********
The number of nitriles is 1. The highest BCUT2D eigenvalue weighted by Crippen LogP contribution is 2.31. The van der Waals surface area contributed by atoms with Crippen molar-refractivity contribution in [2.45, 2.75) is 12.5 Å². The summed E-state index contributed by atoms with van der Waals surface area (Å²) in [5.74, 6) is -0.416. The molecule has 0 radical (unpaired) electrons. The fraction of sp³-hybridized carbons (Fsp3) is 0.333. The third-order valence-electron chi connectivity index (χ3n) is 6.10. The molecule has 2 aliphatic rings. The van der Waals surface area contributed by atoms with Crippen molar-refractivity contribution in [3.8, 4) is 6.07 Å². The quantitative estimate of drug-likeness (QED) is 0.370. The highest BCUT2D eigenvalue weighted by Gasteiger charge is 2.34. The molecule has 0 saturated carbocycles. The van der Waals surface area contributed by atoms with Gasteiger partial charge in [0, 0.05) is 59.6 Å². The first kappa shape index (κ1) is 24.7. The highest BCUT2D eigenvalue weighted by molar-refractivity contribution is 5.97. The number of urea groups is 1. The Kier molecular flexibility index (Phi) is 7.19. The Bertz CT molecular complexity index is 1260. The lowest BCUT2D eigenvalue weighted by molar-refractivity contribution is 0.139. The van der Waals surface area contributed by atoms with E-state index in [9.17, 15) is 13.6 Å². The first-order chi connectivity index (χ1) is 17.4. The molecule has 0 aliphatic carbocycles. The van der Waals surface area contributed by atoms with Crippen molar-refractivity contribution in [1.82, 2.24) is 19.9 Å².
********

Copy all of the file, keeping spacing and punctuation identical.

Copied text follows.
The number of nitriles is 1. The highest BCUT2D eigenvalue weighted by Crippen LogP contribution is 2.31. The van der Waals surface area contributed by atoms with Crippen molar-refractivity contribution in [2.45, 2.75) is 12.5 Å². The summed E-state index contributed by atoms with van der Waals surface area (Å²) in [5.74, 6) is -0.416. The molecule has 0 radical (unpaired) electrons. The fraction of sp³-hybridized carbons (Fsp3) is 0.333. The third-order valence-electron chi connectivity index (χ3n) is 6.10. The molecule has 2 aliphatic rings. The van der Waals surface area contributed by atoms with Crippen molar-refractivity contribution in [3.8, 4) is 6.07 Å². The quantitative estimate of drug-likeness (QED) is 0.370. The highest BCUT2D eigenvalue weighted by Gasteiger charge is 2.34. The molecule has 0 saturated carbocycles. The van der Waals surface area contributed by atoms with Gasteiger partial charge in [0, 0.05) is 59.6 Å². The first kappa shape index (κ1) is 24.7. The highest BCUT2D eigenvalue weighted by molar-refractivity contribution is 5.97. The number of urea groups is 1. The Kier molecular flexibility index (Phi) is 7.19. The Bertz CT molecular complexity index is 1260. The lowest BCUT2D eigenvalue weighted by molar-refractivity contribution is 0.139. The van der Waals surface area contributed by atoms with E-state index in [9.17, 15) is 13.6 Å². The first-order chi connectivity index (χ1) is 17.4. The molecule has 0 aliphatic carbocycles. The van der Waals surface area contributed by atoms with Crippen molar-refractivity contribution in [1.82, 2.24) is 19.9 Å².